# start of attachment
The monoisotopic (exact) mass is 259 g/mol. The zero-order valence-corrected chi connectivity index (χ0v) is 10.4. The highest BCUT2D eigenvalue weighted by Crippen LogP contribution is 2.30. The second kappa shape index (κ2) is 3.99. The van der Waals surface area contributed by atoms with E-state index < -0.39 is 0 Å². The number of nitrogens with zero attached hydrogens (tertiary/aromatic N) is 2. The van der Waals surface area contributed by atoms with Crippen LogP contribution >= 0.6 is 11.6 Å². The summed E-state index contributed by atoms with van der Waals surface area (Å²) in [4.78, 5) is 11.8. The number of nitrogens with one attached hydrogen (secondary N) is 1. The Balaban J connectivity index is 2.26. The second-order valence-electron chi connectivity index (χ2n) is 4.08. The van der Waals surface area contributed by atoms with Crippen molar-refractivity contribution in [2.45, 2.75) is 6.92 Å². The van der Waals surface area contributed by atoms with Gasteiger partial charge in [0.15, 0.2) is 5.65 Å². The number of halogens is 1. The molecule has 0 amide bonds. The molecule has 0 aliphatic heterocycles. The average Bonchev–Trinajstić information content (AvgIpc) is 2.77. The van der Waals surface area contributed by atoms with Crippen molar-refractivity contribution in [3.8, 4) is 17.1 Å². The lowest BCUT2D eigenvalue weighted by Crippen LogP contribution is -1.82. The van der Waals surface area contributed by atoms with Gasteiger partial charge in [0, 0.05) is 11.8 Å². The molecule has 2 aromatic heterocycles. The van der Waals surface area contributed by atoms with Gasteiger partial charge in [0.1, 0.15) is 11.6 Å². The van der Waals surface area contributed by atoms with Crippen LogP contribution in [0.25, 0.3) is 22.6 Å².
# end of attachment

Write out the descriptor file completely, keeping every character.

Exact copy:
The monoisotopic (exact) mass is 259 g/mol. The zero-order valence-corrected chi connectivity index (χ0v) is 10.4. The highest BCUT2D eigenvalue weighted by Crippen LogP contribution is 2.30. The second kappa shape index (κ2) is 3.99. The van der Waals surface area contributed by atoms with E-state index < -0.39 is 0 Å². The number of nitrogens with zero attached hydrogens (tertiary/aromatic N) is 2. The van der Waals surface area contributed by atoms with Crippen LogP contribution >= 0.6 is 11.6 Å². The summed E-state index contributed by atoms with van der Waals surface area (Å²) in [4.78, 5) is 11.8. The number of nitrogens with one attached hydrogen (secondary N) is 1. The Balaban J connectivity index is 2.26. The second-order valence-electron chi connectivity index (χ2n) is 4.08. The van der Waals surface area contributed by atoms with Crippen molar-refractivity contribution in [2.45, 2.75) is 6.92 Å². The van der Waals surface area contributed by atoms with Gasteiger partial charge in [0.15, 0.2) is 5.65 Å². The number of halogens is 1. The molecule has 0 amide bonds. The molecule has 0 aliphatic heterocycles. The average Bonchev–Trinajstić information content (AvgIpc) is 2.77. The van der Waals surface area contributed by atoms with Crippen molar-refractivity contribution in [3.8, 4) is 17.1 Å². The lowest BCUT2D eigenvalue weighted by Crippen LogP contribution is -1.82. The van der Waals surface area contributed by atoms with Gasteiger partial charge in [0, 0.05) is 11.8 Å². The molecule has 2 aromatic heterocycles. The van der Waals surface area contributed by atoms with Gasteiger partial charge in [0.1, 0.15) is 11.6 Å². The van der Waals surface area contributed by atoms with Crippen LogP contribution in [0.25, 0.3) is 22.6 Å².